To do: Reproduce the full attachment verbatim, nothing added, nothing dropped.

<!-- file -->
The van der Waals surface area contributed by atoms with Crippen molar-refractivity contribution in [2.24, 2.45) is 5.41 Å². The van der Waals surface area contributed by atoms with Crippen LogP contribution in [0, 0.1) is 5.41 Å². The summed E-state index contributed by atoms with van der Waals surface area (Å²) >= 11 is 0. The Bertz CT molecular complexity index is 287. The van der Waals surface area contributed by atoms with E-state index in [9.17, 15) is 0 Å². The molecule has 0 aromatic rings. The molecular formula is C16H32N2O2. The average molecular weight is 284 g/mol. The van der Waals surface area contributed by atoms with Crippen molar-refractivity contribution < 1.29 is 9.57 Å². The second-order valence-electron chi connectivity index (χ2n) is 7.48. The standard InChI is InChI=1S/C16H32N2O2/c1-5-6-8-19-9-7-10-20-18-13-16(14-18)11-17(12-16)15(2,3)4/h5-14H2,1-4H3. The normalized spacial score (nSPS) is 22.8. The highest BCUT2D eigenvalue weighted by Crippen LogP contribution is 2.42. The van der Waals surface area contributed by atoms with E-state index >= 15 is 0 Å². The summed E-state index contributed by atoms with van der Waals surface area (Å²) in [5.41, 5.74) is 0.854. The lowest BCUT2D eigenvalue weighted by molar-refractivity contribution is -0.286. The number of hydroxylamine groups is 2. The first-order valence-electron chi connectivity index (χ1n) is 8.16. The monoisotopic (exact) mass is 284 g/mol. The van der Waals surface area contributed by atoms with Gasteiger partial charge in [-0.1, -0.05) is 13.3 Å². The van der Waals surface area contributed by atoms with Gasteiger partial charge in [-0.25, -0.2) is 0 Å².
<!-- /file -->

The van der Waals surface area contributed by atoms with Crippen molar-refractivity contribution in [2.24, 2.45) is 5.41 Å². The van der Waals surface area contributed by atoms with Crippen LogP contribution in [0, 0.1) is 5.41 Å². The summed E-state index contributed by atoms with van der Waals surface area (Å²) >= 11 is 0. The Bertz CT molecular complexity index is 287. The van der Waals surface area contributed by atoms with E-state index in [9.17, 15) is 0 Å². The molecule has 0 aromatic rings. The molecular formula is C16H32N2O2. The average molecular weight is 284 g/mol. The van der Waals surface area contributed by atoms with Crippen molar-refractivity contribution < 1.29 is 9.57 Å². The second-order valence-electron chi connectivity index (χ2n) is 7.48. The standard InChI is InChI=1S/C16H32N2O2/c1-5-6-8-19-9-7-10-20-18-13-16(14-18)11-17(12-16)15(2,3)4/h5-14H2,1-4H3. The normalized spacial score (nSPS) is 22.8. The highest BCUT2D eigenvalue weighted by Crippen LogP contribution is 2.42. The van der Waals surface area contributed by atoms with E-state index >= 15 is 0 Å². The summed E-state index contributed by atoms with van der Waals surface area (Å²) in [5.41, 5.74) is 0.854. The lowest BCUT2D eigenvalue weighted by molar-refractivity contribution is -0.286. The number of hydroxylamine groups is 2. The first-order valence-electron chi connectivity index (χ1n) is 8.16. The monoisotopic (exact) mass is 284 g/mol. The van der Waals surface area contributed by atoms with Gasteiger partial charge in [-0.1, -0.05) is 13.3 Å². The van der Waals surface area contributed by atoms with Gasteiger partial charge in [-0.25, -0.2) is 0 Å².